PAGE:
Being in the field of medicine, it’s normal if your mind is often pulled in several directions. Thoughts on which patients you’ve already seen, who are on your schedule for the day, the mountain of admin tasks that could be looming over you, and much more. But what if you took a pause – a deep breath to bring you to the present moment? Our list of 5 mindfulness techniques can help you ground yourself.
Everyone has time to take a small mindful moment to regroup mentally. And doing so can be vital for your mental health. It’s not to stop your thoughts and push them away, it’s to create a deeper awareness of them. Mindfulness is a tool that can help medical professionals deal with personal stress while improving focus and concentration, reducing clinical errors. The nature of the work that medical professionals do makes them more vulnerable to intrusive thoughts. By being aware of their inner life, physicians can regulate their mood and stop ruminating.
If you’re looking for a way to focus and reduce anxious feelings, these 5 mindfulness techniques can help you be more mindful towards your daily life and work.
5 Mindfulness Techniques for Physicians
1. Pause and Connect with Your Breath
Set the intention to check in with your breath regularly throughout the day. A silent so-hum meditation while you wait at the stoplight, or in line for your coffee, or a minute before entering a room can help ground you. Just mouth “so” on a deep inhale, and “hum” on the exhale. You can use sound cues to build pauses into your day. Stop and take a breath when you hear the clock striking the hour, or your notification chiming, or your phone ringing. Notice your surroundings in that moment to ground you to the present.
2. Mindfulness Meditation
We’re so in rush to complete tasks that we lose out connection with the present moment. And amidst all this, we rummage through our days looking for peace. Does this happen to you? The solution to this is mindfulness meditation.
Start with breathing meditation – inhaling through your nose and exhaling through your mouth – notice the sensation of relaxation.
Proceed with the task at hand slowly and with full deliberation. Engage your senses.
Notice each sight, touch, and sound. If your mind has wandered from the task at hand, gently bring your attention back.
3. Deeper Awareness of Thoughts & Feelings
A deeper awareness of yourself, your thoughts, and your feelings can not only help you understand yourself but also your colleagues, patients, and others in general, better. It’s about noticing without judgment so that your thoughts can go just as easily as they came. Taking a moment to ask yourself, “How do I feel?” and naming the emotion can help you look at your feelings objectively.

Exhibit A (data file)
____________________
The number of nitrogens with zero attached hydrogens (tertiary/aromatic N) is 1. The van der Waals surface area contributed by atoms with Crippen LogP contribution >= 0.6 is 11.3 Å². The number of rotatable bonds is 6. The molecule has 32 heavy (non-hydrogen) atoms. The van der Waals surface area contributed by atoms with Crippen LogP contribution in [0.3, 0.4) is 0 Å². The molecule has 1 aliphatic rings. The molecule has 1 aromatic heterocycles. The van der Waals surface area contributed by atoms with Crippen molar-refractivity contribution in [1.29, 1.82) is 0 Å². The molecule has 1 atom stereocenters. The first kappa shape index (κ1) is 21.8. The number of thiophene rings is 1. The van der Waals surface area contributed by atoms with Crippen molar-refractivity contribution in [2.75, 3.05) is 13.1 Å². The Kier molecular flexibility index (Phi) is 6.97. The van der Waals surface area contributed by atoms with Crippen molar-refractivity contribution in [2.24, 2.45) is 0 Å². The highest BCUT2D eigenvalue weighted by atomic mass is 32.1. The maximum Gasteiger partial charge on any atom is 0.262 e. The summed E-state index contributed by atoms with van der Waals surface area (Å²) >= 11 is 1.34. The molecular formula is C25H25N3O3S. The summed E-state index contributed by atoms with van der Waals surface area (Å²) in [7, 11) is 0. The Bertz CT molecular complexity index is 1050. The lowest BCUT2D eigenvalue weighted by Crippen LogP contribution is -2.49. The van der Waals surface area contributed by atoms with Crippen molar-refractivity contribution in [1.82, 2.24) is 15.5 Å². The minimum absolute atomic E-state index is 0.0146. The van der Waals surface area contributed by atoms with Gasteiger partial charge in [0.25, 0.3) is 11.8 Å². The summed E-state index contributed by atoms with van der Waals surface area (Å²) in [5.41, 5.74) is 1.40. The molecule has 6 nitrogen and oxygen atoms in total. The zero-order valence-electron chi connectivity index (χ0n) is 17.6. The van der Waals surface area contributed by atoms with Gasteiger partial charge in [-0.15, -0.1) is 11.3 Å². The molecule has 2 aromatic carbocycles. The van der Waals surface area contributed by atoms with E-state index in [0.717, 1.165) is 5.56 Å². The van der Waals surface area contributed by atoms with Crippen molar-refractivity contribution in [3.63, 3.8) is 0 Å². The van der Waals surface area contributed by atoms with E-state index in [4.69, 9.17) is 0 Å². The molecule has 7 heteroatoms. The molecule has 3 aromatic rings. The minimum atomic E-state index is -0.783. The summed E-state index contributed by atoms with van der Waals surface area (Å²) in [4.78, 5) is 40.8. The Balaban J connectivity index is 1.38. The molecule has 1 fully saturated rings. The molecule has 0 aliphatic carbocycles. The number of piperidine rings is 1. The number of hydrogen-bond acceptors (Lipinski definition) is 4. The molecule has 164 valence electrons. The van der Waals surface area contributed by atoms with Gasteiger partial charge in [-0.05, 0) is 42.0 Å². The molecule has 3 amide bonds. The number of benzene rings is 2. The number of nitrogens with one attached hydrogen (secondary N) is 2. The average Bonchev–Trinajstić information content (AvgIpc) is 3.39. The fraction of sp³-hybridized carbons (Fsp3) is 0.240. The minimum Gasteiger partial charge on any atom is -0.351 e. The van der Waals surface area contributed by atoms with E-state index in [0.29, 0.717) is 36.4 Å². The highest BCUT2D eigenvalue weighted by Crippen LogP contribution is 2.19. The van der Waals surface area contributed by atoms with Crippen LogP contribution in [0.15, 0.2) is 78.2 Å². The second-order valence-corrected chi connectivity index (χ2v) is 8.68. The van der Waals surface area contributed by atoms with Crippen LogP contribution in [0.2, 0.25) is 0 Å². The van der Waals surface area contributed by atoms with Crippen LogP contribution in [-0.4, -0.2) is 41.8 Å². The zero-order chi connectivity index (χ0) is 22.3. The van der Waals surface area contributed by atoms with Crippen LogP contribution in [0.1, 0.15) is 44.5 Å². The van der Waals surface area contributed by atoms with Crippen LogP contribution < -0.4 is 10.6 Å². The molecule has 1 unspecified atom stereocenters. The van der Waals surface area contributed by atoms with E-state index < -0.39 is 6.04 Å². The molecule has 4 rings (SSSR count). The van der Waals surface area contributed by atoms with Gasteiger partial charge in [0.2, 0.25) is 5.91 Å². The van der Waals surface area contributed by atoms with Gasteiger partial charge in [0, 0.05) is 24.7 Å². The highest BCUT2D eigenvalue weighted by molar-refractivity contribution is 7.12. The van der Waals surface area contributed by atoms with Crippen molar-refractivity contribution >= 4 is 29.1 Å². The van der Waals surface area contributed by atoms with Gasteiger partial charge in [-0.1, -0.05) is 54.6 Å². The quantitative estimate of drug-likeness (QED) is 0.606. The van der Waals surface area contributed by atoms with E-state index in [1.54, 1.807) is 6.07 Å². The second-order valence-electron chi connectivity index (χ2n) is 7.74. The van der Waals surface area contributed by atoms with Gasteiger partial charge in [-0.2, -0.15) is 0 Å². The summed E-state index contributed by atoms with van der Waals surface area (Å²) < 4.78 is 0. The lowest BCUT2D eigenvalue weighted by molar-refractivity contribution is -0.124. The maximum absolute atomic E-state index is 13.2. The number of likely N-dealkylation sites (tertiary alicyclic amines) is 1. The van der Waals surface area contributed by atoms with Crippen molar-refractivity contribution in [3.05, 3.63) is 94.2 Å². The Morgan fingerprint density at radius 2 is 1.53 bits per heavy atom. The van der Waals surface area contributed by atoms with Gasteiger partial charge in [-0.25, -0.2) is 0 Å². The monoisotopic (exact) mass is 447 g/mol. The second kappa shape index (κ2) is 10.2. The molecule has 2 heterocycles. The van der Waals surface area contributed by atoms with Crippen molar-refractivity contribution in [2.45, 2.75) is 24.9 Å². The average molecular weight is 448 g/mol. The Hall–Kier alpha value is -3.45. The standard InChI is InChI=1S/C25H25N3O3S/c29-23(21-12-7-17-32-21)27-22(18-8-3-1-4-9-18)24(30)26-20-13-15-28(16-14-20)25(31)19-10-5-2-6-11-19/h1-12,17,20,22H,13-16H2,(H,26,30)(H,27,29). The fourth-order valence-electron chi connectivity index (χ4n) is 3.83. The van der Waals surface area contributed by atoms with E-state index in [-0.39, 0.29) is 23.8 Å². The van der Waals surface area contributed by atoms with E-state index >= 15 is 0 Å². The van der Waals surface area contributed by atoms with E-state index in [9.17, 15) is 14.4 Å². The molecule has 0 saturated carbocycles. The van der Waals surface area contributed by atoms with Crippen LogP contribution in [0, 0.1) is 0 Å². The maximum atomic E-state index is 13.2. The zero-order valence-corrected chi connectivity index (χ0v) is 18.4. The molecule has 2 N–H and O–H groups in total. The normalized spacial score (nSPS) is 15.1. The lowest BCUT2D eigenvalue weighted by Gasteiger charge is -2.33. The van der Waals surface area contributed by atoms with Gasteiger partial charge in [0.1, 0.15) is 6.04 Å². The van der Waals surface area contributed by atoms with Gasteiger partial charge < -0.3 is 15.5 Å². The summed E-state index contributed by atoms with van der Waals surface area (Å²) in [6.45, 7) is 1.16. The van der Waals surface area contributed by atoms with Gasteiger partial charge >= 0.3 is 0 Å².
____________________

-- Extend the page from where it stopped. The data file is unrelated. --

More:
4. Ground Yourself
This advice is quite literally grounding yourself to the earth beneath you. When you are seated or standing, create an awareness of where your feet are, their position on the floor, and their weight against the ground. Balance your weight across your feet and notice any sensations coursing through them. Another way to consciously practice grounding techniques is by walking barefoot. This can be done on grass, sand, or at home, to allow your skin to touch the natural ground to provide grounding energy.
5. Body Scan
Practice a body scan meditation anytime you feel stress or several times throughout the day as a regular practice. If you’re short on time or are in the middle of something but feeling stress or pain in your body, you can practice a shorter version of the meditation by noticing the body part that feels tense rather than moving part by part. This is something you can easily do at your desk in your office or on your commute home. Body scans can especially help when you’re in the middle of a panic episode as they can have a positive overall reduction in stress and decrease the body’s cortisol levels. Doing a full body scan can help you be mindful of your body and redirect your thoughts.
As a physician, it’s imperative that you take time out to be mindful of yourself. This could entail taking regular breaks and going for a walk instead of joining bustling coffee rooms, enjoying your coffee instead of gulping it because you have a lot on your plate, taking the time to eat proper meals instead of skipping and forgetting to eat, and also taking some breathing room between patients.
If you think that this is too much, start by building slowly with these 5 mindfulness techniques. In fact, as we end this article, take a moment to pause – just for 5 seconds – and feel the ground beneath you before you’re on your way to see your next patient.